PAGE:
This morning I had the honor of chatting with presenter Mike Hill on BBC Tees Radio, covering Whitby and northeast England, about my current crowdfunding campaign for a trip to England and a new biography of William Scoresby. I’m excited to share the story of one of the northeast’s famous sons with listeners in the region! I’ll post the link to the radio interview after it airs.
The local newspaper in Whitby, Yorkshire, ran a feature story about my campaign to raise money for a trip to England! The Whitby Gazette reports that I’m planning to research the personal letters and diaries of my third-great uncle William Scoresby, the first polar scientist, at the Whitby Museum.
“She also aims to find out more about how his observations influenced leading explorers, naturalists and statesmen,” reporter Sam Jones writes.
Scoresby himself bequeathed his voluminous collection of writings, scientific instruments and artifacts he collected on his many whaling voyages to the Whitby Museum. I gather that since his death in 1857, few people have examined the collection. That’s where I come in, and I’ll use the information I find in a new biography of this pioneering polar explorer and naturalist.
I’m working on a book about my ancestor: a polar explorer and whaling ship captain named William Scoresby whose 200-year-old discoveries are helping today’s scientists understand global warming. I’m raising money for a trip to England to research his letters, and–because environmental progress is in jeopardy these days–write a book that offers valuable insight into climate change, wrapped up in adventure. I’d be so grateful if you checked out my Indiegogo campaign, watched my short video, and spread the word! Thanks!
Scientists at Cornell University have discovered that meltwater from the surface of an ice cap can seep downward and become trapped beneath it, adding heat to the bottom of the cap. It’s the first time that researchers have seen the potential for atmospheric warming to affect glaciers from above and below.
The Cornell team, led by Earth and Atmospheric Sciences researcher Michael Willis, said that the warmer water could make the ice sheet slide faster over ground and change how the ice responds to the changing climate. They conducted the study in Greenland and published the results Jan. 21 in the journal Nature.
The Greenland ice sheet makes up 80 percent of the island’s land mass, and previous studies have shown that the ice sheet is melting at a faster fate. Willis said his study was sparked in 2012, when he noticed a 70-meter-deep hole in Greenland’s ice cap, a remnant of a rare subglacial lake.
“Between 2012 and 2014, Willis watched as summer meltwater on the surface of the ice made its way down cracks around the hole and refilled the empty lake basin at the base of the ice cap. When water was flowing on the surface, the subglacial lake filled. When water stopped flowing on the surface, the subglacial lake stopped refilling.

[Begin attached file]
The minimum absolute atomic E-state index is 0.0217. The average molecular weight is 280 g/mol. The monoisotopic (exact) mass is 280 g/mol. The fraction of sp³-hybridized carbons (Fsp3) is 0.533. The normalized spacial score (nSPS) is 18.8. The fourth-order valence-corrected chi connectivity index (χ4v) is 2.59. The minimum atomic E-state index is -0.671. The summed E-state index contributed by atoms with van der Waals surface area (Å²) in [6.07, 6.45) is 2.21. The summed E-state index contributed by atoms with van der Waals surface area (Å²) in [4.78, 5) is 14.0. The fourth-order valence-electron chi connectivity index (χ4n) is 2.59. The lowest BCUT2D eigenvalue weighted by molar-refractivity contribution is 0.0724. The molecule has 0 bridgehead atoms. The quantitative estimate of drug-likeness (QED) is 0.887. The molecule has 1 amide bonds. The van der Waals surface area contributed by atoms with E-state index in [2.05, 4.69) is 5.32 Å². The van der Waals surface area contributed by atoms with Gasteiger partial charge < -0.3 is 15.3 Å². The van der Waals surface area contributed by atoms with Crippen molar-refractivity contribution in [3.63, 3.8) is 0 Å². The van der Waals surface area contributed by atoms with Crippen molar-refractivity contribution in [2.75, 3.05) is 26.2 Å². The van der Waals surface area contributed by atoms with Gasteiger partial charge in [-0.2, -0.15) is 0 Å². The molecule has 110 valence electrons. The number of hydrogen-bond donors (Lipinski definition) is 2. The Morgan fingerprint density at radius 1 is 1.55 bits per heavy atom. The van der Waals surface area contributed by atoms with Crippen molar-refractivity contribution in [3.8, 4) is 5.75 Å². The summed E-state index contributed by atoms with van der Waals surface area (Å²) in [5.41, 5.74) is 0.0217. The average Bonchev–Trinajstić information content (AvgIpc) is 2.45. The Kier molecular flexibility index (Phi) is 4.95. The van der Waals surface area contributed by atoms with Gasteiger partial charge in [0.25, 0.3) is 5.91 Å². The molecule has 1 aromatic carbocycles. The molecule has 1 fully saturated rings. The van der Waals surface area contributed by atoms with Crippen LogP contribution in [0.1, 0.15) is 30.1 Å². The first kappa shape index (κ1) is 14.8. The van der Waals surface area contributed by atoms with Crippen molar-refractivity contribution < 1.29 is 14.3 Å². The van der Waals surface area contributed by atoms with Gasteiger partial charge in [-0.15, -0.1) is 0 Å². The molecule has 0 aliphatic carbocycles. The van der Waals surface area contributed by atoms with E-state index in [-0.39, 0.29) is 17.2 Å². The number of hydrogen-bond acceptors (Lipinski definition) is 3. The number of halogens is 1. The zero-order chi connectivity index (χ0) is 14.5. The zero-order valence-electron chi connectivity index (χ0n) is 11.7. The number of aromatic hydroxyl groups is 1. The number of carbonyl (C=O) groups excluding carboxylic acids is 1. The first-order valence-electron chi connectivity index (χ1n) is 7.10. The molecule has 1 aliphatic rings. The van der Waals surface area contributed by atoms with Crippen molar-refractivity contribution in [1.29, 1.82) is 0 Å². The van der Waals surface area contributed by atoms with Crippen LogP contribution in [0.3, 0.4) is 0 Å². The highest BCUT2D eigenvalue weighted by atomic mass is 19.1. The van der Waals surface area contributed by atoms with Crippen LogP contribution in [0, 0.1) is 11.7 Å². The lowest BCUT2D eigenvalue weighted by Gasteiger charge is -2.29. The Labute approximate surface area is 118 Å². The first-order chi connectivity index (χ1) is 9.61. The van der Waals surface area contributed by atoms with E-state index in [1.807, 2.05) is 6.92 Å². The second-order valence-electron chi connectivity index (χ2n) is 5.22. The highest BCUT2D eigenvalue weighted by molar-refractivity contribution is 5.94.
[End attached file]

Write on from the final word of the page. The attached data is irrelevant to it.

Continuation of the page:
“Each summer scientists see bright blue streams form on the surface of Greenland as warm air melts the ice sheet. What happens to this water when it disappears into cracks in the ice has remained a mystery.
‘This discovery that water can be stored in lakes beneath the ice shows how the plumbing on the surface is linked to the plumbing at the base,’ said co-author Robin Bell.”
The refilling tells scientists that the ice cap’s resilience has reached a tipping point.
“‘We can actually see the meltwater pour down into these holes and then watch these subglacial lakes drain out and fill up again in real time. With melting like that, even the deep interior of the ice sheet is going to change. If enough water is pouring down into the Greenland Ice Sheet for us to see the same subglacial lake empty and refill itself over and over, then there must be so much latent heat being released under the ice that we’d have to expect it to change the large-scale behavior of the ice sheet,’ said study co-author Michael Bevis.”
The study was conducted at the Flade Isblink ice cap in northeastern Greenland. I’m told that another place in Greenland where glacial change is obvious is Ittoqqortoormiit, formerly Scoresbysund. William Scoresby named the area in 1822, when he charted more than 400 miles of the eastern coast of Greenland. Ittoqqortoormiit is a hotspot for earth scientists who say that glaciers appear to be sliding toward the sea at faster rates, a result of atmospheric warming.
My latest story, “250-Year-Old Eyewitness Accounts of Icier Arctic Attest to Loss of Sea Ice,” has just been posted on Scientific American‘s website. This marks my debut for the nation’s most prestigious science magazine!
My story looks at ARCdoc, the research project based at the University of Sunderland, that data-mined old ships’ logbooks for weather information. The books came from the Royal Navy, Hudson’s Bay Company, and commercial whaling voyages, and all focused on Baffin Bay and Davis Strait in the North Atlantic. The team proved what many climatologists had theorized: that the region was significantly stormier and colder prior to anthropogenic climate change, and sea ice extended much further across open water.
Scientists can now look at ARCdoc’s reconstruction of this polar region before human-influenced warming, and draw conclusion about the current and future state of the Arctic.
I’ve followed ARCdoc’s progress for more than two years–since I came across an article in the Sunderland Echo that described the use of my third-great uncle William Scoresby’s whaling logbooks to create a sea ice dictionary. The story, and the project, spurred me to frame my biography of this unfairly forgotten explorer within his contributions to modern climate science.
I’m so proud to have my story about ARCdoc’s results, and Scoresby’s role in them, appear in Scientific American. It’s one step toward my goal of restoring Scoresby’s reputation as a polar pioneer.